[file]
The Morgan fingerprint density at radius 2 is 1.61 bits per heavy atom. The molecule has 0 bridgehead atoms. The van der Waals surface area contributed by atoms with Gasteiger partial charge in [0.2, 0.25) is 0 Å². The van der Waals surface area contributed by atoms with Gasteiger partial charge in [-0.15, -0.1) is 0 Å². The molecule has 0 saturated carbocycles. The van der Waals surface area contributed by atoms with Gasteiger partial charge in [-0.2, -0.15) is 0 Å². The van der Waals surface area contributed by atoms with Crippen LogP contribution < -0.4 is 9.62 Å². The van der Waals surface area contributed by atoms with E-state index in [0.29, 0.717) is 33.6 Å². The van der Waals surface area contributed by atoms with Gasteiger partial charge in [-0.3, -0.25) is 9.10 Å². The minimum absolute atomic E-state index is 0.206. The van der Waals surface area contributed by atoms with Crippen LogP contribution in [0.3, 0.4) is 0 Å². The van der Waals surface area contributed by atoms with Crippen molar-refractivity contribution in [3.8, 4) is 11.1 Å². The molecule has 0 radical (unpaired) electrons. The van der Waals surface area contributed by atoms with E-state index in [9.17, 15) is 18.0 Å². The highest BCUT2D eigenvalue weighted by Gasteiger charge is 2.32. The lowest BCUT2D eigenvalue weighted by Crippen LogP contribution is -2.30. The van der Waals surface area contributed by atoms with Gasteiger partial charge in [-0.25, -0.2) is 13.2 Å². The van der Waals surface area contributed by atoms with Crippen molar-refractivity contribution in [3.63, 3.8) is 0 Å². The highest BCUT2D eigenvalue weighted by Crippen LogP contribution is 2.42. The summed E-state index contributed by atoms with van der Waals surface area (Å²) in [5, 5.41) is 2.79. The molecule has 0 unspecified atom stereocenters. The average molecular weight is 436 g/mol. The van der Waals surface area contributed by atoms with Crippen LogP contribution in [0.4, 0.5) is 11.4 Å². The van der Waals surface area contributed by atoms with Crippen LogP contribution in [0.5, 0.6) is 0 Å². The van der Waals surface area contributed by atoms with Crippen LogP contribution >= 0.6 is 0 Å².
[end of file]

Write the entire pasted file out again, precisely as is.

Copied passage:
The Morgan fingerprint density at radius 2 is 1.61 bits per heavy atom. The molecule has 0 bridgehead atoms. The van der Waals surface area contributed by atoms with Gasteiger partial charge in [0.2, 0.25) is 0 Å². The van der Waals surface area contributed by atoms with Gasteiger partial charge in [-0.15, -0.1) is 0 Å². The molecule has 0 saturated carbocycles. The van der Waals surface area contributed by atoms with Gasteiger partial charge in [-0.2, -0.15) is 0 Å². The van der Waals surface area contributed by atoms with Crippen LogP contribution < -0.4 is 9.62 Å². The van der Waals surface area contributed by atoms with E-state index in [0.29, 0.717) is 33.6 Å². The van der Waals surface area contributed by atoms with Gasteiger partial charge in [-0.3, -0.25) is 9.10 Å². The minimum absolute atomic E-state index is 0.206. The van der Waals surface area contributed by atoms with Crippen LogP contribution in [0.3, 0.4) is 0 Å². The van der Waals surface area contributed by atoms with Crippen molar-refractivity contribution in [3.8, 4) is 11.1 Å². The molecule has 0 radical (unpaired) electrons. The van der Waals surface area contributed by atoms with E-state index in [9.17, 15) is 18.0 Å². The highest BCUT2D eigenvalue weighted by Gasteiger charge is 2.32. The lowest BCUT2D eigenvalue weighted by Crippen LogP contribution is -2.30. The van der Waals surface area contributed by atoms with Gasteiger partial charge in [-0.25, -0.2) is 13.2 Å². The van der Waals surface area contributed by atoms with Crippen molar-refractivity contribution in [3.63, 3.8) is 0 Å². The highest BCUT2D eigenvalue weighted by Crippen LogP contribution is 2.42. The summed E-state index contributed by atoms with van der Waals surface area (Å²) in [5, 5.41) is 2.79. The molecule has 0 unspecified atom stereocenters. The average molecular weight is 436 g/mol. The van der Waals surface area contributed by atoms with Crippen LogP contribution in [0.4, 0.5) is 11.4 Å². The van der Waals surface area contributed by atoms with Crippen LogP contribution in [0.5, 0.6) is 0 Å². The van der Waals surface area contributed by atoms with Crippen LogP contribution >= 0.6 is 0 Å².